Early adversity, notably during key periods of development, significantly increases the risk of major depressive disorder in children/adolescents, according to two recent studies.
An analysis of Danish national registries (n=978,647) examined the relationship between adverse life events and onset of depression prior to age 15 years (Dahl et al. J Affect Disord 2017;214:122-129).
The types of adversity were parental events (illness, incarceration, death, disability, psychiatric diagnosis), family disruption, out-of-home care, and childhood abuse. All adverse events were associated with an increased risk of moderate-to-severe depression (hazard ratio 1.30 to 2.72). The timing of adverse events was significant: depression risk was highest for family disruption before age 5 (hazard ratio 1.66); and for out-of-home care for ages 10 to 14 years (hazard ratio 2.45).
Researchers at the University of Calgary used data from the National Longitudinal Survey of Children and Youth to examine the relationship between hunger and major depression (McIntyre et al. Soc Psychiatry Psychiatr Epidemiol 2017; epublished March 11, 2017). The dataset was adolescents aged 16 years or older (n=4,139). The prevalence of self-reported hunger during childhood/adolescence was 5.9%. Subjects reporting hunger had an increased risk of depression (adjusted odds ratio 2.31) compared to those reporting no hunger experience. A further noteworthy finding was that depression risk remained elevated over time in ever-hungry adolescents.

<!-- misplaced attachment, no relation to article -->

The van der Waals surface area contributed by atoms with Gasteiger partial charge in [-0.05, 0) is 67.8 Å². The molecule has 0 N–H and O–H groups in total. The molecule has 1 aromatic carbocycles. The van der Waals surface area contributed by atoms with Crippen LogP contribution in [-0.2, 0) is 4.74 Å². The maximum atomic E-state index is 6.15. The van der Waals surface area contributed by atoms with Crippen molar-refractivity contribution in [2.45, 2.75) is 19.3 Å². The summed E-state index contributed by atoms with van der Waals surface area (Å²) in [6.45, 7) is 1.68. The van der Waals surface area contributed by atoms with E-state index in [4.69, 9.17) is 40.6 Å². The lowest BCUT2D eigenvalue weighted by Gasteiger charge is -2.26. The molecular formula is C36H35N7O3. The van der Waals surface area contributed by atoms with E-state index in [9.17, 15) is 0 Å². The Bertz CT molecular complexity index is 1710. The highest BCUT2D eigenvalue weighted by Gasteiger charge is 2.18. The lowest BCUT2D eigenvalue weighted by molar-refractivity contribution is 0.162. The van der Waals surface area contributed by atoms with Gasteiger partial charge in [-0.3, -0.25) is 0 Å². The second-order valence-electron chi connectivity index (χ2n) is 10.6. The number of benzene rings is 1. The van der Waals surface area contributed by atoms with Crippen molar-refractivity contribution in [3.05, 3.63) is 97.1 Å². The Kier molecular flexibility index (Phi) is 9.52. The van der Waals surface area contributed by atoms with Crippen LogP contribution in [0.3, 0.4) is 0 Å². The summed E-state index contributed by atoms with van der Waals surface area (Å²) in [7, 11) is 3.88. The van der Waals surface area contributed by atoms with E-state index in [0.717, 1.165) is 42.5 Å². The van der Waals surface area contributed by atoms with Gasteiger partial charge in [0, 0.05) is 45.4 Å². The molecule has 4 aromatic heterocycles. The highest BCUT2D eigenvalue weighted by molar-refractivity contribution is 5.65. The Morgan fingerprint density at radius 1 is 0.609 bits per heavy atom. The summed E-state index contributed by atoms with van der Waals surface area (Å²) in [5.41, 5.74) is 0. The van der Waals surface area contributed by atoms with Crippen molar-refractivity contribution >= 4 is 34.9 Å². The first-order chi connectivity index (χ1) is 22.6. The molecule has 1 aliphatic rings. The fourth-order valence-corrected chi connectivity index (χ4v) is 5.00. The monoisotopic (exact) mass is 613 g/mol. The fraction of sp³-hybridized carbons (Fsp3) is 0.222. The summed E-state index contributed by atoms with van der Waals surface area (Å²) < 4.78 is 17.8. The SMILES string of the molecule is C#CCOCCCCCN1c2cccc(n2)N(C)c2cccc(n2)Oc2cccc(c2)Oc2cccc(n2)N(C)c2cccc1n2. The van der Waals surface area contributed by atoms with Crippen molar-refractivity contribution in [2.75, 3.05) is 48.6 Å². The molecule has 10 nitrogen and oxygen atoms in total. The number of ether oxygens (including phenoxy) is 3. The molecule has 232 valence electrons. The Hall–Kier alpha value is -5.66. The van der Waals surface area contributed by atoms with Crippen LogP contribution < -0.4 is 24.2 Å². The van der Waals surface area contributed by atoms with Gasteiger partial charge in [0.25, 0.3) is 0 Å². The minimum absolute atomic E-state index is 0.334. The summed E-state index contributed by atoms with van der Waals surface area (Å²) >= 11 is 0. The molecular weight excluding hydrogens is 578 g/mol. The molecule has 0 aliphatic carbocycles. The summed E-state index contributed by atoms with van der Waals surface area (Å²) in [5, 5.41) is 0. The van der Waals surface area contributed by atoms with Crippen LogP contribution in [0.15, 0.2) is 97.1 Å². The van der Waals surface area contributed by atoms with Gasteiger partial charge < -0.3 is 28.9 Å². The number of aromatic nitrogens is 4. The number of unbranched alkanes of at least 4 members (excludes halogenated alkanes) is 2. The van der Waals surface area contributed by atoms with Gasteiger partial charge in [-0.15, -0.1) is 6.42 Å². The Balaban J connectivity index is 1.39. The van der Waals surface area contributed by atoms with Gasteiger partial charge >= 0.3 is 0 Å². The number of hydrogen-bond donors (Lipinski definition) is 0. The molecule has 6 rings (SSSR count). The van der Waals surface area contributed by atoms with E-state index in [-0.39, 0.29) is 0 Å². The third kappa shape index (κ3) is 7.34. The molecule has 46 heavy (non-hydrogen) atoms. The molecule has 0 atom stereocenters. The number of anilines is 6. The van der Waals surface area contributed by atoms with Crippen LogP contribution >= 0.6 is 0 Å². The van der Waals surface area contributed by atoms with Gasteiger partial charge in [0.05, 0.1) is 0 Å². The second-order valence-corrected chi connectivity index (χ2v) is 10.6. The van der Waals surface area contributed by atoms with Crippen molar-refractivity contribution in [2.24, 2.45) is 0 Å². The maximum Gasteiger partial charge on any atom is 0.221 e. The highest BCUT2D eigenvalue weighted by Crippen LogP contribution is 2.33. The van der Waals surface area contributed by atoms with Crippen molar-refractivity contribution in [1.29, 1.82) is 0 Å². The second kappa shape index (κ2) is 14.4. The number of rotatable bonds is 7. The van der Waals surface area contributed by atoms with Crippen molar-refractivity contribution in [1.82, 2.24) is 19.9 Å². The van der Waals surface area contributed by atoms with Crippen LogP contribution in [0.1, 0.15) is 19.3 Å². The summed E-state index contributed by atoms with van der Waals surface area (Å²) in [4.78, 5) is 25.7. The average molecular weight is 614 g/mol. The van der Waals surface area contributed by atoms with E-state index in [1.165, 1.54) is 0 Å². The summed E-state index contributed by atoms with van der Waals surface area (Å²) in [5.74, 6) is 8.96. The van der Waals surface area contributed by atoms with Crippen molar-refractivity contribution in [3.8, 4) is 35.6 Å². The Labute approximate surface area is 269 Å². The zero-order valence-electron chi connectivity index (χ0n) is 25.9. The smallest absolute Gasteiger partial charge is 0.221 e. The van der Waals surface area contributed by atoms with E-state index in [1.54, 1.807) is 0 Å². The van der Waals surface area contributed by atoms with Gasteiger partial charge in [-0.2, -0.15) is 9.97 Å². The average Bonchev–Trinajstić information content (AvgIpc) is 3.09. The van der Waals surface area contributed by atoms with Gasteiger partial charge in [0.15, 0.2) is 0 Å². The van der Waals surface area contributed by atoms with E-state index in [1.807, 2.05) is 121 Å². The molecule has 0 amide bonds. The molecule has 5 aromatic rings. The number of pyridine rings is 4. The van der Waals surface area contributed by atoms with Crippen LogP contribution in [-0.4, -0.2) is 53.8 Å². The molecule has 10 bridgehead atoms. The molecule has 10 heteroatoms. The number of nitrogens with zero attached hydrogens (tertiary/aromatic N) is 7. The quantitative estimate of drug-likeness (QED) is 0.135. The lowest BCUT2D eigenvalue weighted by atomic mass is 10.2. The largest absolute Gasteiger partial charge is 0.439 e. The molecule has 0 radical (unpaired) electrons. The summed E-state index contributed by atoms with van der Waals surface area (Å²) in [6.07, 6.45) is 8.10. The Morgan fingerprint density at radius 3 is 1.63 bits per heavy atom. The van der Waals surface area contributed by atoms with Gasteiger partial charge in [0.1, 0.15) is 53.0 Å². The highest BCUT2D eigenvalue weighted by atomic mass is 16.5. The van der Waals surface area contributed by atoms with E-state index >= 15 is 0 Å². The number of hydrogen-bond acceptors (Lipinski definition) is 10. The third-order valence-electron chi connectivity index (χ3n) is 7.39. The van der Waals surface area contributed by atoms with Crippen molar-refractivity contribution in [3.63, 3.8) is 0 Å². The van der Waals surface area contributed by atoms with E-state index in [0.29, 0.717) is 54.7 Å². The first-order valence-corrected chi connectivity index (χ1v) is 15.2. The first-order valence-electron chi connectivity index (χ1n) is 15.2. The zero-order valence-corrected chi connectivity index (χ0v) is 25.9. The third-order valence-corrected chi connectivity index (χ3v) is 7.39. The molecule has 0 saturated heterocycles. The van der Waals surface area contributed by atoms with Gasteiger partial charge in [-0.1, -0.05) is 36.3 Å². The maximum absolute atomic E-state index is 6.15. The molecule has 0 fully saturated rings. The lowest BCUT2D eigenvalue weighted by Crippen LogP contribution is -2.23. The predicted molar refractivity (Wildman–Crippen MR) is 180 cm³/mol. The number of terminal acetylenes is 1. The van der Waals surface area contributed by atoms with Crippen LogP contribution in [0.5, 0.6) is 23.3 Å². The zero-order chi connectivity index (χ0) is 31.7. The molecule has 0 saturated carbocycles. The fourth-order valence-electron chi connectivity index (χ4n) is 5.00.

The Calgary group previously reported that hunger during childhood was a strong predictor of depression and suicidal ideation, even after adjusting for confounds (odds ratio 2.3) (McIntyre et al. J Affect Disord 2013;150:123-129). Hunger was also associated with poorer general health, with poorer long-term health outcomes in girls (Kirkpatrick et al. Arch Pediatr Adolesc Med 2010;164:754-762).
A U.S. study reported similar findings in a study of low-income or homeless mothers and their children (Weinreb et al. Pediatrics 2002;110:e41). Anxiety scores in school-aged children who had experienced severe hunger were two-fold higher than those for children with no hunger. Severe hunger was also associated with high levels of chronic illness, anxiety/depression and internalizing behaviour in preschoolers and school-aged children after controlling for stressful life events, housing status, and maternal distress.